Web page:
It is timely to recall that more than half of Europe’s gas imports come from Russia. This is not a worry in itself since these are, after all, two natural partners in energy matters. The problem stems from the fact that all the natural gas exported by Russia is produced or transported by Gazprom. For several years the IEA has doubted whether this state gas monopoly has invested sufficiently to be able to meet the export requirement, which is increasing. We are also concerned by its strategy of expansion, which has enabled it to control a large part of the supply chain from the well-head to the consumer, thus depriving its competitors of the possibility of exporting Russian gas.
Gazprom having now shown that it is ready to use its market power, it is logical that the European countries should re-examine the risk to which they are exposed and the solutions capable of reducing it. Europe should, to begin with, seek other suppliers or other fuels, unless market reforms allow Russian oil companies— which increasingly produce associated gas—and independent Russian gas producers to compete with Gazprom in its lucrative market. The G7 finance ministers have requested this change. In addition, Europe could re-evaluate the composition of its electricity generating installations. Coal and nuclear energy should be reviewed, and the renewable energy route remains open. Some have also put forward the idea of constituting emergency gas reserves to compensate for the risks involved. This would be a partial solution, but would cost ten times as much as oil reserves stored in comparable conditions. Besides, as long as the flexibility of the distribution system has not improved, its real effect will be markedly diminished.
Thus far, we have emphasised the dangers that energy imports constitute for energy security, but we cannot ignore those which appear closer to home. The liberalisation of the energy markets should reinforce energy security by stimulating efficiency and the diversification of supply. And yet, is this always the case? In the electricity sector energy security depends on adequate investment made in good time in the production and distribution infrastructure. The markets are a powerful instrument for achieving this objective in an effective way, but their ability to mobilise investment in electricity production has been the subject of fierce debate since the widespread breakdowns which occurred in North America and Europe in 2003 and 2004. Major breakdowns are certainly not a new phenomenon and happened well before the reform of the electricity sector. The lesson to be drawn from these failures of electricity systems is that liberalised markets must offer sufficient incentives to investors to guarantee an adequate degree of security to consumers.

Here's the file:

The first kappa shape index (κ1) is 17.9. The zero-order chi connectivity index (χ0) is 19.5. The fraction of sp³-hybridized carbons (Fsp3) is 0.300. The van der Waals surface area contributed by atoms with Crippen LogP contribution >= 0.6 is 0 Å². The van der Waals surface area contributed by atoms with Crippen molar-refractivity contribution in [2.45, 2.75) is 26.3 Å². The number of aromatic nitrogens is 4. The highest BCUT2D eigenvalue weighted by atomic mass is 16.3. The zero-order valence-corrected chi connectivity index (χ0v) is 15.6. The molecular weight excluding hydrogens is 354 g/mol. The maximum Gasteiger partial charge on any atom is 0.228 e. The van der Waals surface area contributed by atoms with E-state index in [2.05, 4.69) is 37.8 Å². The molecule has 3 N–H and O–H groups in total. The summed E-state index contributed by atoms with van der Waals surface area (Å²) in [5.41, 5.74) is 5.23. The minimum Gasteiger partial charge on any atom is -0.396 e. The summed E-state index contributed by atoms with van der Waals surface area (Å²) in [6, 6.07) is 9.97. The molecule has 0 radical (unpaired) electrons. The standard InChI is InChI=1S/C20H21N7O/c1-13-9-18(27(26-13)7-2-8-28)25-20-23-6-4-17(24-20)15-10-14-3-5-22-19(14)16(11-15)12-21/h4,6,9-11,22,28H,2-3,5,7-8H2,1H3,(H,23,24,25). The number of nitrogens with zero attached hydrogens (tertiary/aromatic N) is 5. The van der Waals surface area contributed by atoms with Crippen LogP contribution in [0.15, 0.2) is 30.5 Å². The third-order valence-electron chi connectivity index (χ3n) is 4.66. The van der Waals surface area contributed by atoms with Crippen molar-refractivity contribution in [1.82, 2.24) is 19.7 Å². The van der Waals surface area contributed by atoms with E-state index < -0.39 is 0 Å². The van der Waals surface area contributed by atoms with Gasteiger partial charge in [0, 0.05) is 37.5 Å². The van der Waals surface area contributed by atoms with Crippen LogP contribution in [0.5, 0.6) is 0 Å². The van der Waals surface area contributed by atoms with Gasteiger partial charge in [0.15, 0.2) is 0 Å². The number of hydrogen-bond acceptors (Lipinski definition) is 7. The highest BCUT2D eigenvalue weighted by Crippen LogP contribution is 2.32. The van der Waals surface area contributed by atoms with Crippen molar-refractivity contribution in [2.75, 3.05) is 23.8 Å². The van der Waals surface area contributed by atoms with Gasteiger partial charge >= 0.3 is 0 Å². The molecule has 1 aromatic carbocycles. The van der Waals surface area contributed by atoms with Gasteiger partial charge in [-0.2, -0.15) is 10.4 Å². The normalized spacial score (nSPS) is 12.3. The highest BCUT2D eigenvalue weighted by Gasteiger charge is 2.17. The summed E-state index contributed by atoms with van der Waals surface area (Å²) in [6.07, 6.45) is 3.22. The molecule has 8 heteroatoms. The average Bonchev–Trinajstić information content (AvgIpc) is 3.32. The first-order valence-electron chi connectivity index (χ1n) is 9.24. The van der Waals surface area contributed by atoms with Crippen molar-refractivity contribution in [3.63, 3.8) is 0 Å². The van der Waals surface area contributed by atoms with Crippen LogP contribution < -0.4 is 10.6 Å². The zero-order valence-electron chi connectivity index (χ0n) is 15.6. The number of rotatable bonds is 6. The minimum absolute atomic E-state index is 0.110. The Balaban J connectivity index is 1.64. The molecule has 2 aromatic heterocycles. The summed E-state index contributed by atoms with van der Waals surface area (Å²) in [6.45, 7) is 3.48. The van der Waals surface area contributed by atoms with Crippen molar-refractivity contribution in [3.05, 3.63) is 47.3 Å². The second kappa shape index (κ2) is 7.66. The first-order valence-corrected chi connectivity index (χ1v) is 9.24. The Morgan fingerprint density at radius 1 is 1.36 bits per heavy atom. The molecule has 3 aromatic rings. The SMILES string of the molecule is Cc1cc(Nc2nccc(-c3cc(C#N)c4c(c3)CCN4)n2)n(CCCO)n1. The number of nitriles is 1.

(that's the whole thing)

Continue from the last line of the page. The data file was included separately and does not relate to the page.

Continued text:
Before the reforms, electricity markets in most OECD countries were characterised by a comfortable margin of installed capacity in spite of constant growth in demand. When the markets were opened this margin reduced the risks to the security of supply but, as it dwindled, the problem of investment arose. The situation is even more precarious regarding the high-tension distribution system. Investment in the network has lagged behind the rise in electricity consumption. Moreover, distribution networks were intended from the start to serve national territories, so that today bottlenecks are appearing at frontiers. The experience of other countries, Australia for example, shows that competitive electricity markets can function satisfactorily, on condition that they are well organised and adequately regulated.
To conclude, I would like to reaffirm the key role of governments in guaranteeing the security of all forms of energy. Above all, they must create a favourable climate for investment so that the private sector can provide safe, affordable and clean energy, in cost-effective conditions. Using market mechanisms, governments must diversify the forms of energy used in their countries as well as their geographical sources of supply. They must show initiative in the face of the risks created by the trade in energy commodities. Strategic oil reserves constitute an essential safety net but it will also be necessary to improve relations with the energy-producing countries. Finally, the safest energy is obviously that which we do not consume. That is why governments must continue systematically to put in place more vigorous policies to control demand in order to reduce energy consumption.